Should I resent the fact that some positions are offered only to women?

I am a level-headed, unsexist accountant who believes strongly in meritocracy, and I’m beginning to get hacked off at the treatment handed out to my female colleagues. One of them has just won a prize for being an “emerging leader” that was only open to women. Meanwhile, one of my female bosses has just got a seat on a board, despite being less impressive than men at her level. Now, the final indignity is that I applied to a course in executive education and see that the college is offering scholarships to women – but not to men. Am I wrong to feel so resentful?

Accountant, male, 31

LUCY’S ANSWER

Let’s take these outrages in turn. First, the award. Why does this rankle so badly? Do you really want a hideous trophy on your desk

proclaiming that you are an “Emerging Leader”? And would you still want it if you knew the field had been limited to, say, blue-eyed men? There are hundreds of awards for women, and they don’t help women advance, so

they can’t hold men back. They are sweet but harmless – like gold stars at school.

As for your second grievance, how do you know your female colleague is less impressive than the men? Did you sit in at the interviews? Do you know for a fact it was “impressiveness” the company was after? Even supposing she was picked simply for her sex, I don’t see why this affects you directly.

More galling are the scholarships offered to women – but even these don’t damage you. If the college had stopped offering places for men or if they increased your fee to pay for the women’s scholarships, then you might have a stronger case for resentment, but as it is, I think your complaint is a bit feeble. I’m not denying that discrimination in favour of women takes place. I’m just saying you shouldn’t worry about it. There is still plenty of negative discrimination faced by women and by almost everybody almost all of the time: I’ve never visited a workplace in which decisions were all made in the level-headed meritocratic way you favour.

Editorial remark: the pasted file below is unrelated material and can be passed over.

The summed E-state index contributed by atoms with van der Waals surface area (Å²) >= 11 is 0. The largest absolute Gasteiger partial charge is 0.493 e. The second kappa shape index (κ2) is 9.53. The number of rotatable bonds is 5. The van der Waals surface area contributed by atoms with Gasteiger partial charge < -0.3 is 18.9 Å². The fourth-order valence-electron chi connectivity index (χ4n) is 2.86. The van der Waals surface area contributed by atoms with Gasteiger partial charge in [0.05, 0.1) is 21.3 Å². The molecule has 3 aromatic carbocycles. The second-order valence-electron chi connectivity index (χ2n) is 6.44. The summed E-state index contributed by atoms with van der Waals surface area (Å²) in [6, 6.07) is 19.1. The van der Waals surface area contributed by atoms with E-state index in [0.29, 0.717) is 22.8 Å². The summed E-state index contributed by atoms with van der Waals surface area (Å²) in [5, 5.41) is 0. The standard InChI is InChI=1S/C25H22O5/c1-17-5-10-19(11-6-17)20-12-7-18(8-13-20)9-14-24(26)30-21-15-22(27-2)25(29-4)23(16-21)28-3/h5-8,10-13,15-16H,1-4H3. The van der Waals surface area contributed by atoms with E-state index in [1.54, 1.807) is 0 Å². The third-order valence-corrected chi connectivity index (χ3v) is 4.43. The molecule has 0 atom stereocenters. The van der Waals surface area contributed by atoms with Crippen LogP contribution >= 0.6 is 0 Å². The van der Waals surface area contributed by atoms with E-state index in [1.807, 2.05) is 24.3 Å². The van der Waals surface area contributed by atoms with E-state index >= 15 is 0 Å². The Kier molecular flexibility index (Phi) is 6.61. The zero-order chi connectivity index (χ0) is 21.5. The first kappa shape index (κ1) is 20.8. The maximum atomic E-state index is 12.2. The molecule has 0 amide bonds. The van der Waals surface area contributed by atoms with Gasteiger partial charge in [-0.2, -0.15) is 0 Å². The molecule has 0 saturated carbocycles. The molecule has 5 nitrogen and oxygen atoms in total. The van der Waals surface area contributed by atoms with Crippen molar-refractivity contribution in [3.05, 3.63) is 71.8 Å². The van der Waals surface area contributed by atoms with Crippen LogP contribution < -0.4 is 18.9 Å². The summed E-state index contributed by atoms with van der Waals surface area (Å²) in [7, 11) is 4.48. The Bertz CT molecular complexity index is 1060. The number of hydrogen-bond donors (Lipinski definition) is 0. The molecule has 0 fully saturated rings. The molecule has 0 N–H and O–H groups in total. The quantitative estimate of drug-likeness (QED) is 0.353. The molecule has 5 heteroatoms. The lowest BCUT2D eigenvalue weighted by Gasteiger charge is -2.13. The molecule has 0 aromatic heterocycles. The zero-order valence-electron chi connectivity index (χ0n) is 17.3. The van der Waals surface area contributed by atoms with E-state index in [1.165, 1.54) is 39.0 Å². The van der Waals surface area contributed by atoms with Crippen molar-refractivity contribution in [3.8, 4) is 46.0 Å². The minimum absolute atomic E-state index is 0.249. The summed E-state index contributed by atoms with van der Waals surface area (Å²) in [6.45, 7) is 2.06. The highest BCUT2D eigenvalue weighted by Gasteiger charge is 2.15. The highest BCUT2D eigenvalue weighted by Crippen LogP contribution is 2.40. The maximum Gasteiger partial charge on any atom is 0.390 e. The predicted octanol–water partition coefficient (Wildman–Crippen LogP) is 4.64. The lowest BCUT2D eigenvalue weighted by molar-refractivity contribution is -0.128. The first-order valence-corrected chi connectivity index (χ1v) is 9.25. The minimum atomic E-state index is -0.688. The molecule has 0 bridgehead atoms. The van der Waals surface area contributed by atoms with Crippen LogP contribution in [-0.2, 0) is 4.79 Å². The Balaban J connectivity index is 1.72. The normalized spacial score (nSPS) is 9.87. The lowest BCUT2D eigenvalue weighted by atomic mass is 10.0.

Nothing’s fair, as my dad used to tell me. So you should drop your resentment right now. Grinding your teeth will do nothing but wear the

enamel down. It will not only make you a bore to yourself, it will make you dull company.

Concentrate on your own career, and even if you win no prizes, you may win some respect.

Dear Lucy

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Lucy Kellaway, FT columnist and associate editor, offers her solution to your workplace problems in a fortnightly column in the Financial Times. In this weekly online edition of her 'agony aunt' column, readers are invited to have a say too. Read more about Dear Lucy here.

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